Kabukicho used to have a connotation as a seedy red light district for the underworld – today, tourist attractions such as the Robot Restaurant and the Samurai Museum are located in this district. It remains as an entertainment district, with many links to red-light activities, cabaret or drag shows, with host and hostess clubs and rows of love-hotels at a sudden turn of the street, but the area has been cleaned up a lot and is now safe for tourists and regular people to walk through for a night out without too much fear of getting involved in the wrong company or a random brawl.
There are in fact many movie theatres in the area, as well as tax-free shopping attractions for tourists. The name of the district came from plans for a kabuki theatre to be built in the late 1940s, though this plan never came through.
Here you will still find many hosts or hostesses touting for guests, but don’t feel pressured to get dragged into any – but if you do, make sure you have enough cash as cards are often not accepted.
Leave a tip
This place isn't really sketchy even though it is supposed to be a sketchy area. It actually feels pretty safe, but that's speaking from when I came here like 4 years ago. It probably still is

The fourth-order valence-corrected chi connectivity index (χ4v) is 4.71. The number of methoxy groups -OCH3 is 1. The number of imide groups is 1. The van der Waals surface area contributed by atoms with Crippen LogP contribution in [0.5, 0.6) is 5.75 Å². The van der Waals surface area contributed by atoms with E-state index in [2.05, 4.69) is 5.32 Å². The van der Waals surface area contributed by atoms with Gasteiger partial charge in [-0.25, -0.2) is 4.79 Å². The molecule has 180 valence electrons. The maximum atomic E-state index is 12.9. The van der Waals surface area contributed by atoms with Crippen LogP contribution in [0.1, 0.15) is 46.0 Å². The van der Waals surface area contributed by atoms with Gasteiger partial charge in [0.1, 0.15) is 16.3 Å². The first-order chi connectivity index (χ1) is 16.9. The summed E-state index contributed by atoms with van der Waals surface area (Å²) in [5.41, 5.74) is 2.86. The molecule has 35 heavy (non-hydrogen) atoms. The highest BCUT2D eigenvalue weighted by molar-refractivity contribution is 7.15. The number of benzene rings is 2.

Only in Japan you can feel safe even if you are in a red light district even kids . This red light district's bars are open in the night till the wee hours and other establishments open in late morning. There is also a 24 hour Don Quijote around the corner when you need anything emergency.
The very first place I visited as soon as I touched down in Tokyo. This was the sole defining moment that I was in the city that never sleeps. Bars, clubs, restaurants fill up this endless maze of buildings. It's worth it to check out as many alleyways and streets as you can to get a feel of what this district has to offer. A word of advice, you'll be given endless offers from promoters on the street, so it's best to turn them down before you really begin to pay more than what you've asked for.